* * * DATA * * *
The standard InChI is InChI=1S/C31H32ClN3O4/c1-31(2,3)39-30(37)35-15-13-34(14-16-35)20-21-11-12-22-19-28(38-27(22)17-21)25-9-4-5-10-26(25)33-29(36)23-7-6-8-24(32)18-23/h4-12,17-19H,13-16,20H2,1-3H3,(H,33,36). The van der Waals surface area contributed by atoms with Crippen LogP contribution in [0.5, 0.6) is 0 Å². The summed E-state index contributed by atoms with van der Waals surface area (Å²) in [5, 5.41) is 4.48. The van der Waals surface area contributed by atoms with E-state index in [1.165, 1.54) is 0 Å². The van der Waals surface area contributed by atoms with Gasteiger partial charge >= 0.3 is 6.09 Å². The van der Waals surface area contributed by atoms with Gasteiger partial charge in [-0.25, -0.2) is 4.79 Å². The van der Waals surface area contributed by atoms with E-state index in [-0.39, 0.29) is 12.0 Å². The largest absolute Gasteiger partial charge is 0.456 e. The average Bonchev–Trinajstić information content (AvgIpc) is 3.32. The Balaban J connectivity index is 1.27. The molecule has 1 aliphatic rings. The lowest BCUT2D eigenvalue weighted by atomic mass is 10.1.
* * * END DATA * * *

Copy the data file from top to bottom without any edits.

The standard InChI is InChI=1S/C31H32ClN3O4/c1-31(2,3)39-30(37)35-15-13-34(14-16-35)20-21-11-12-22-19-28(38-27(22)17-21)25-9-4-5-10-26(25)33-29(36)23-7-6-8-24(32)18-23/h4-12,17-19H,13-16,20H2,1-3H3,(H,33,36). The van der Waals surface area contributed by atoms with Crippen LogP contribution in [0.5, 0.6) is 0 Å². The summed E-state index contributed by atoms with van der Waals surface area (Å²) in [5, 5.41) is 4.48. The van der Waals surface area contributed by atoms with E-state index in [1.165, 1.54) is 0 Å². The van der Waals surface area contributed by atoms with Gasteiger partial charge >= 0.3 is 6.09 Å². The van der Waals surface area contributed by atoms with Gasteiger partial charge in [-0.25, -0.2) is 4.79 Å². The van der Waals surface area contributed by atoms with E-state index in [-0.39, 0.29) is 12.0 Å². The largest absolute Gasteiger partial charge is 0.456 e. The average Bonchev–Trinajstić information content (AvgIpc) is 3.32. The Balaban J connectivity index is 1.27. The molecule has 1 aliphatic rings. The lowest BCUT2D eigenvalue weighted by atomic mass is 10.1.